By on October 7, 2009

“I certainly don’t want to leave you with the feeling that, y’know, things are humming,” quips Frtiz. “Because they’re not.” Then what, pray, was the point of today’s “progress report” snowjob? But Fritz is just kidding, things really are ginger-peachy keen. As recent trips to the Harvard and Michigan business schools taught him…

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7 Comments on “Fritz Henderson’s Key To Success: Differentiating Our 34 North American Nameplates...”

  • avatar

    I think that Fritz is onto something. There are 2 ways to compete: Low cost producer and as a maker of higher end product that customers want rather tnan need (my words, not his).

    GM has never been a low-end company. The fact that in all but trucks it became one is one reason it has been foundering. Going back to the 20s, Chevrolet never competed head-on with Ford – Chevrolet was always a bit more money for more car. And where GM really excelled was the rest of the way up the price ladder, creating cars that people aspired to.

    So now that he understands the model, I wonder if he has any inkling of how to get there, because it will be a difficult slog. Cadillac and Buick both need to move significantly upmarket, and the only way to to it is wiht genuine upmarket product. I hope he can do it.

  • avatar

    “successes”? He didn’t say successes did he? WTF

  • avatar

    Our business schools are failing us.

  • avatar

    We’ve known that for awhile. Check out this post on Red Ink Rick from my former boss, who headed PR for Duke’s Fuqua School of Business:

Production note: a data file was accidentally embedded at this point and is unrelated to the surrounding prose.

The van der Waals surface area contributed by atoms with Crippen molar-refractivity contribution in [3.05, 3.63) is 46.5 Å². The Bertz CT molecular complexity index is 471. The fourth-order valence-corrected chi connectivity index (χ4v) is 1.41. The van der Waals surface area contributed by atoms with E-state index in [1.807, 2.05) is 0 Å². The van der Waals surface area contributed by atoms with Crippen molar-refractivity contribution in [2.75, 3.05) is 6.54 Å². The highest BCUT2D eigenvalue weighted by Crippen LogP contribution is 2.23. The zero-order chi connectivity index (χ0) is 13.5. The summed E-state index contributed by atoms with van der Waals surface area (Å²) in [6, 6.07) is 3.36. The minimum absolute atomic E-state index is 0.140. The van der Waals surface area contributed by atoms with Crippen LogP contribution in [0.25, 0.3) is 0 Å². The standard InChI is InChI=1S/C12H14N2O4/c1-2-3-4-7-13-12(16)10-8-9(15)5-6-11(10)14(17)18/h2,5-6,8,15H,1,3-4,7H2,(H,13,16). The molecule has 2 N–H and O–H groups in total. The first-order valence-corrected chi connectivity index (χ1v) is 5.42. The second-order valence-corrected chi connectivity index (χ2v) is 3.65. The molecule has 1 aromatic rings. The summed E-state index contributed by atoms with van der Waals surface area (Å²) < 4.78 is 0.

Dynamic88 :
    October 7th, 2009 at 5:10 pm

    Our business schools are failing us.

  • avatar

    Just put an end to this now! Let them go through a proper Chapter 11 filing with a possible liquidation. Please put an end to this business failure pornography!

  • avatar

    Our business schools are not failing us, GM is just not executing that principle correctly.
    Product differentiation – Apple is the best example. They discovered in the early 80’s that since IBM licensed out their technology allowing for clones, everyone would try and produce cheap PC’s. So Apple decided to move up the demand curve to a product that has a perception of better value even though the price is higher. They did this with the Mac, the iPod, and now the iPhone. Every Apple customer knows they can get a cheaper alternative, but most every Apple owner I know feels like they own something that is better.

    So how is GM going to do this while at the same time meeting the mandate from Whitacre of 20% market share? They won’t.

  • avatar
    allegro con moto-car

    This man should not be running a big corporation. He should not pass “GO” and collect $1 billion. If he wants to manage something, then he is marginally qualified to run a liquor store.

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